While there are countless such small-scale examples, big money, bigger organizations, and ever-bigger roles are forcing the new humanitarianism to confront an entirely novel set of prospects and challenges.
Today, a new generation is becoming convinced, rightly or wrongly, of its ability to affect the lives of others.
As president and CEO of InterAction, a coalition of 165 U.S.-based relief and development nongovernmental organizations (NGOs) working overseas, Samuel Worthington is in the middle of the changes sweeping the humanitarian movement. His group includes large players such as CARE, which now works to fight poverty in 69 countries, as well as smaller ones. Taken together, he said, “it’s actually a sizable response to some of the world’s biggest problems.”
What Worthington calls the sector’s “collective impact” has given the private humanitarian community new sway among governments, businesses, and multilateral organizations. He pointed to a meeting in late May at the World Bank in Washington about the emerging crisis caused by soaring food prices. Top officials from the Bank, the International Monetary Fund, UNICEF, and the UN Food Crisis Taskforce participated, along with leaders of 30 civil society groups that work on food delivery and security. “Fifteen years ago, that wouldn't have happened,” Worthington said. “Now we’re at the table for that conversation.”
The day I spoke with him, Worthington had joined a group of NGO and business leaders for a morning meeting at the White House on relief efforts following the Chinese earthquake. Worthington led the first session, about short-term responses to the emergency, and President George W. Bush quizzed him: “How do you coordinate yourselves?” Worthington explained that because his group’s members operate all over the world, they are often among the first responders to emergencies. With that capability, and the sector’s growth, the humanitarian community now brings deep expertise in coordinating relief.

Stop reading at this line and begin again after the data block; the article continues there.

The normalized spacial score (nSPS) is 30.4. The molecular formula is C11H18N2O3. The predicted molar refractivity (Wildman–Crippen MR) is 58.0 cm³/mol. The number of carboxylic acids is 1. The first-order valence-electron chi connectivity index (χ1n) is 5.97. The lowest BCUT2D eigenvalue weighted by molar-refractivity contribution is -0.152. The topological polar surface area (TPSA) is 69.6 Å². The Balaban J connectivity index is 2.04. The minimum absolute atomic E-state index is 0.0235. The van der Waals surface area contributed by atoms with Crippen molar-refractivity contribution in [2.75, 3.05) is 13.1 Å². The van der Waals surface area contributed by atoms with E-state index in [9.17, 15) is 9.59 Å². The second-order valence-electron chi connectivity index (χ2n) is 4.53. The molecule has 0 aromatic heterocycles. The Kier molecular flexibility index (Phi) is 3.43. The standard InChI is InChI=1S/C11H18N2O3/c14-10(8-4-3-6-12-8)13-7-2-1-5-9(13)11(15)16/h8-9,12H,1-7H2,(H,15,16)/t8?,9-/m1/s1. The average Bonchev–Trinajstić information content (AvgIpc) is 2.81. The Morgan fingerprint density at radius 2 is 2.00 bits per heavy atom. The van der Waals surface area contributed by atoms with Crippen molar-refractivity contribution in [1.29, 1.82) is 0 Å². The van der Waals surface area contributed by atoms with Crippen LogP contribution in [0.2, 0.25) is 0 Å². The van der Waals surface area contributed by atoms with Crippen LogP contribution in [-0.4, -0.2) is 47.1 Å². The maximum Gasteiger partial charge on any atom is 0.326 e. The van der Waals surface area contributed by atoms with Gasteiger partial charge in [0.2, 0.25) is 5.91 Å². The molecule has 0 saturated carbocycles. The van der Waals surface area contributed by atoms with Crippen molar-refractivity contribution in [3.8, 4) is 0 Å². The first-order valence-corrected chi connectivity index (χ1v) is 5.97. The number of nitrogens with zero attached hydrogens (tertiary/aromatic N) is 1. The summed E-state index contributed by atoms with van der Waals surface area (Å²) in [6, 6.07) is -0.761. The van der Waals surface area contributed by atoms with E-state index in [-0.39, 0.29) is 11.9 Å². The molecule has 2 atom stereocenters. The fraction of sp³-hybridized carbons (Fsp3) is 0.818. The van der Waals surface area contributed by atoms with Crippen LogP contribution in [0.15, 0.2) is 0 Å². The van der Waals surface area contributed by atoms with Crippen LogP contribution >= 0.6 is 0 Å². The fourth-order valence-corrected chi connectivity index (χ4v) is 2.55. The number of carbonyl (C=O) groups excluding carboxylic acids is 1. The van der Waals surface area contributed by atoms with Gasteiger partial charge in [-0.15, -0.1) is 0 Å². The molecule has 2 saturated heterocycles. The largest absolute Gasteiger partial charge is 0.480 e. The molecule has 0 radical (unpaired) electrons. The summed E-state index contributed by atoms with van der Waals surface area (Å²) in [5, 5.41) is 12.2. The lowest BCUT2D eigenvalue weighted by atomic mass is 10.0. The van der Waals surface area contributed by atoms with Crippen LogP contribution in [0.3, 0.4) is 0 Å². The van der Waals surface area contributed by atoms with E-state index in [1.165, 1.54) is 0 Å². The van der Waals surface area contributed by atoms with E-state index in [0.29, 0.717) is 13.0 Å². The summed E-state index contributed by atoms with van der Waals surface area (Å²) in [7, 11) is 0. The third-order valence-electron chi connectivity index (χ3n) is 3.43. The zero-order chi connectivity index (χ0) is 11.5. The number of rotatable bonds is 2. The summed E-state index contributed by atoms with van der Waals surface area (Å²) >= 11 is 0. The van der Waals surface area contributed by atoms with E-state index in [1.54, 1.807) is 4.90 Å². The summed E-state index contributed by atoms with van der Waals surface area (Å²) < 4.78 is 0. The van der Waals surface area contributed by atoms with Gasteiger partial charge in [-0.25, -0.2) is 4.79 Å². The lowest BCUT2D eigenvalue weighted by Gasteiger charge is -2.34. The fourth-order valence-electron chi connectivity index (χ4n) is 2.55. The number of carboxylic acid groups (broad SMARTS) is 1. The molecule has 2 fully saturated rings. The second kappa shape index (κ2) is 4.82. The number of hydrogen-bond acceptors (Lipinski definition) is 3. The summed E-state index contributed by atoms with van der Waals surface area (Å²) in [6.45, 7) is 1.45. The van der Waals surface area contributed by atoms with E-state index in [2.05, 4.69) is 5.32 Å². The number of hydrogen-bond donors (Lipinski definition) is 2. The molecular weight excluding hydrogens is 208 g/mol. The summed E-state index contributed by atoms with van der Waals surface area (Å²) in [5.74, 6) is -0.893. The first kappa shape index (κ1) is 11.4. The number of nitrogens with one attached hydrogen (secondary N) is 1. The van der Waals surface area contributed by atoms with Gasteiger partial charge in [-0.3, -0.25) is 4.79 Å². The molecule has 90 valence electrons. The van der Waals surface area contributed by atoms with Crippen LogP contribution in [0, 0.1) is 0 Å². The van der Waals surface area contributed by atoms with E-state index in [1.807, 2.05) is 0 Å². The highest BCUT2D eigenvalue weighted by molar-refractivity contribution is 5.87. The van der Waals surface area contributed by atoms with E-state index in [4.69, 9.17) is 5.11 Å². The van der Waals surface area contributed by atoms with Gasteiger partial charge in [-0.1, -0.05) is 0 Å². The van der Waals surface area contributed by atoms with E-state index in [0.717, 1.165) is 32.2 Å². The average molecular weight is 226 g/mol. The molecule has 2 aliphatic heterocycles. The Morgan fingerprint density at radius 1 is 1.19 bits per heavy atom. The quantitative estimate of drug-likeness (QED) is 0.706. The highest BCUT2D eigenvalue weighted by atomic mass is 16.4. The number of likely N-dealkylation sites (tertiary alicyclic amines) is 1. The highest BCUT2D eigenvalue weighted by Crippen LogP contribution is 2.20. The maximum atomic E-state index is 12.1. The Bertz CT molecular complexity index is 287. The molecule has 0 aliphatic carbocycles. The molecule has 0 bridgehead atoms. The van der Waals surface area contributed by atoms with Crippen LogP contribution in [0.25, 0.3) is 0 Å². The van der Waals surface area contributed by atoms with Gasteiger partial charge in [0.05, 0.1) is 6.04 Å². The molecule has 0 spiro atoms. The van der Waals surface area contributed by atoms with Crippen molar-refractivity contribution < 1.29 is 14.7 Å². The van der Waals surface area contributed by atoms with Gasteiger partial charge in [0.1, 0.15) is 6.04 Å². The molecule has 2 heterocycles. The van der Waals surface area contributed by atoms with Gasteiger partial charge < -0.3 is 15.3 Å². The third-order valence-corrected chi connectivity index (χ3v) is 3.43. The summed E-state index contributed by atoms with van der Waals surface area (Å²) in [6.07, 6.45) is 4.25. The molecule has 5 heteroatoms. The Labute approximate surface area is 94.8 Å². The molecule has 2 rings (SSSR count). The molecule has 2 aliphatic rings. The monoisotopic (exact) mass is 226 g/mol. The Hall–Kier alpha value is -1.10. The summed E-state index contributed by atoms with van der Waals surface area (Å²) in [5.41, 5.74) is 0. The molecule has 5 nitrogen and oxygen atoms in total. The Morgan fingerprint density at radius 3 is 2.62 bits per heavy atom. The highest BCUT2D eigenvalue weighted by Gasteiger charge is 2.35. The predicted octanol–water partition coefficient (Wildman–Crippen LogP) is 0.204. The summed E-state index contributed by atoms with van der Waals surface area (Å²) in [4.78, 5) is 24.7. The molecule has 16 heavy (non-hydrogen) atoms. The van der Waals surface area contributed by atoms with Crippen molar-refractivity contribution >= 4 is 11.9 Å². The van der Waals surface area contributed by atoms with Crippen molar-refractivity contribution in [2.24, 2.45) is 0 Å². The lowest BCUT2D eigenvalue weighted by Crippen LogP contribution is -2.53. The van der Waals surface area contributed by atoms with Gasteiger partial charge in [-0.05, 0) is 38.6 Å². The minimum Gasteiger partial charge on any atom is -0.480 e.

The sector has also become increasingly professional. While an American teenage girl and her mother may still spend two weeks in the summer painting the interior of an African orphanage, and the two-year Peace Corps stint remains very much in vogue, humanitarian organizations are now attracting people who work in the field for decades and others who have built their careers elsewhere—in the military, in business, in diplomacy.
Indeed, there is a growing sense that mere enthusiasm is not a sufficient qualification for would-be humanitarians. As Tony D’Souza, a Chicago native whose Peace Corps experience in Côte d’Ivoire was the basis for his first novel, Whiteman (2006), explained, even the best-intentioned newcomer may find it difficult to be effective.
“You hear that proverb in the Peace Corps all the time, ‘Give a man a fish, feed him for a day; teach a man to fish, feed him for a lifetime,’” D’Souza said. But when he arrived in a rural Muslim village, “people knew how to fish. They knew how to feed themselves. I was the one who didn't know how to do a thing.” It took 18 months for D’Souza to learn the local language and mores he needed just to begin the AIDS education he was sent to do. And when all was said and done, “the person who benefited most from that experience was me.”
Discussions of effectiveness in this sphere take many forms—and reports of weakness are easy to come by. A U.S. Government Accountability Office report earlier this year about international efforts to halve hunger in sub-Saharan Africa by 2015 found that Washington had increased food aid funding for emergencies but failed to address underlying conditions—such as low agricultural productivity—and thus to help break the African cycle of food insecurity.